Select one of the keywords
Prophecy: Child of Earth    by Elizabeth Haydon order for
by Elizabeth Haydon
Order:  USA  Can
Tor, 2001 (2000)
Hardcover, Paperback

Read an Excerpt

* * *   Reviewed by Hilary Williamson

This is the second of a trilogy that began with Rhapsody: Child of Blood and will end in Destiny: Child of the Sky (just released in hardcover). The first book brought together the Three of prophecy: Rhapsody, a half-Lirin former prostitute, Namer and musician; the half-Bolg half-Dhracian Achmed the Snake, a renowned assassin; and the huge half-Bolg half-Bengard Grunthor. They escaped a F'dor demon and the obliteration of the island of Serendair by passing through the center of the Earth, through fire and through time, arriving in a new land several generations later. Penetrating the inferno caused a physical transformation, which gave Rhapsody supernatural beauty. She also picked up the legendary sword Daystar Clarion inside the Earth.

In the new realms, Achmed became King of the cannibalistic Firbolg race and worked with Rhapsody and Grunthor to civilize them ... somewhat. Rhapsody also encountered the mysterious Ashe, part dragon and always hidden within a cloak of mist. They discovered that the F'dor demon arrived before they did, and is now embodied in a host, whose identity is unknown to them. There are also mysteries. The first (answered in this volume) connects a tale of two tragic young lovers, soulmates Emily and Sam, to the main plot. The second, still left open, is that of the role of a future manipulator of events, Meridion who works the Time Editor.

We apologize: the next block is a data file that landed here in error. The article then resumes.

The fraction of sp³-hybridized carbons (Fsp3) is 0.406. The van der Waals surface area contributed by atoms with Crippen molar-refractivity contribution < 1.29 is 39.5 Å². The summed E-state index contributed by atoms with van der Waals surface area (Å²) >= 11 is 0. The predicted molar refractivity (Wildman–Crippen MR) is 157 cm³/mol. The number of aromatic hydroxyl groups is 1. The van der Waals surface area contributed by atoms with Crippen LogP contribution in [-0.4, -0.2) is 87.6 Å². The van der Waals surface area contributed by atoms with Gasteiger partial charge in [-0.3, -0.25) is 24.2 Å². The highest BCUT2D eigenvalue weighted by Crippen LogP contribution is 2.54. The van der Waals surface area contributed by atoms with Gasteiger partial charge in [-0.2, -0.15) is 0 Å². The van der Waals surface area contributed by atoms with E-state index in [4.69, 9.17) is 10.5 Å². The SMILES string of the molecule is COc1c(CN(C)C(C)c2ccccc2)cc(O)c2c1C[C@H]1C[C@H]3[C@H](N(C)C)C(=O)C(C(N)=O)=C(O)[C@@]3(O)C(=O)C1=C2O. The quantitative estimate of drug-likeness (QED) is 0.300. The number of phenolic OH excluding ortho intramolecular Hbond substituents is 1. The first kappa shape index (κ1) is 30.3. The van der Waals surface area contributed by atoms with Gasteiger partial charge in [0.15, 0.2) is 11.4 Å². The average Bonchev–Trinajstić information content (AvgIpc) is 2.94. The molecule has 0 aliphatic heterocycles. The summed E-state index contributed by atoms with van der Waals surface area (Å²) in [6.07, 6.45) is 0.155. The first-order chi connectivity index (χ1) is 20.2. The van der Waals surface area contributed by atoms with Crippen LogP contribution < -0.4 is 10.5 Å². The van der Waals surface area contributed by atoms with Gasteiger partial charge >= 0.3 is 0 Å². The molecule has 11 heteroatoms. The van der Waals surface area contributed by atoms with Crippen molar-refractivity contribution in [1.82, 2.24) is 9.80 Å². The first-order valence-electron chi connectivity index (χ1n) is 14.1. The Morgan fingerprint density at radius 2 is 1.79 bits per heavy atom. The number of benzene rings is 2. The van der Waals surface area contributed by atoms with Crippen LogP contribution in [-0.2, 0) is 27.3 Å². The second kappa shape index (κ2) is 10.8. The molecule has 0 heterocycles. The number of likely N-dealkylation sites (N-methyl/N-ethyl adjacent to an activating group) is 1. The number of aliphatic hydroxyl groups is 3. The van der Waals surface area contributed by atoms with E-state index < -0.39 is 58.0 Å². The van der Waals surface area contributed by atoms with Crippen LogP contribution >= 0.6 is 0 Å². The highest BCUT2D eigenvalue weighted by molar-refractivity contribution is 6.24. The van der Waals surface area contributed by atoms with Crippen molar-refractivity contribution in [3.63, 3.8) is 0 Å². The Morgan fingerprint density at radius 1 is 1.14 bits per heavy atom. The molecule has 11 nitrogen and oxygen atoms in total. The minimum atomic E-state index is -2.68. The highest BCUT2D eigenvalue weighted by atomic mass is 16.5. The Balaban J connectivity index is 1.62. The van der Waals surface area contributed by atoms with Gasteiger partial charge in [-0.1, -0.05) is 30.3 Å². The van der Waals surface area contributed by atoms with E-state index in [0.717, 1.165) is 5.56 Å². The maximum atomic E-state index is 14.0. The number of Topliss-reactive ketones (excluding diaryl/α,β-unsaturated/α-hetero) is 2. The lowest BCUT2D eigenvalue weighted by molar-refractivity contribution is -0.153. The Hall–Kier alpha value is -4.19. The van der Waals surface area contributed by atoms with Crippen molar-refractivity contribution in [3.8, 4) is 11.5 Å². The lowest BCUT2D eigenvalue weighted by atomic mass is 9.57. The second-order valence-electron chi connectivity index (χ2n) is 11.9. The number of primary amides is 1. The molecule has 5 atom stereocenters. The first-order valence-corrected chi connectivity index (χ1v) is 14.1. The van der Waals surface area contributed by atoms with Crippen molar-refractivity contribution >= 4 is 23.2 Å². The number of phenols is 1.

The story is already complex at the beginning of the second book and I recommend re-reading the first if you have not done so recently, as a reminder of characters and events - it's definitely not a tale to pick up in the middle. In Prophecy, Rhapsody travels with Ashe to find the dragon Elynsynos. Their relationship develops along the way and Ashe falls for Rhapsody, who is delightfully oblivious to the effects of her beauty on those around her. There are amusing moments as when Ashe attempts to test her Cymrian origins, using rusty language skills. Instead of saying 'I really love to watch you bend over ... And you have the most incredible backside' he comes out with 'I love to watch you squat ... you have the most beautiful muffins.' One of the strengths of the series is the banter between its characters, amongst the Three as well as between Ashe and Rhapsody - reminiscent of the dialog in the Eddings' Belgariad.

With Ashe's aid, Rhapsody meets the dragon, and is trained in wielding her fiery sword by its previous holder, the Lirin swordmistress Oelendra. She learns to fear that Ashe is not what he appears, especially after a fierce battle with a F'dor assassin when Rhapsody saves the Patriarch of Sepulvarta. Achmed and Grunthor have their own adventures, in which Achmed discovers more of his Dhracian heritage. And the F'dor and his assistant Rakshas work their own foul plots. Rhapsody develops in this episode as a true and modest heroine, who does not expect to survive encounters with the demon, but is willing to give everything she has to make a difference in the world.

I was enthralled by the first in this series and wondered if further entries would live up to it. If anything, Prophecy has surpassed its predecessor, giving its readers a romantic epic of heroic adventure in a complex and very interesting fantasy world. In its ending, the author created some intriguing dilemmas for her protagonists, to carry the plot into the final volume - which I can't wait to read.

Note: Opinions expressed in reviews and articles on this site are those of the author(s) and not necessarily those of BookLoons.

Find more Fantasy books on our Shelves or in our book Reviews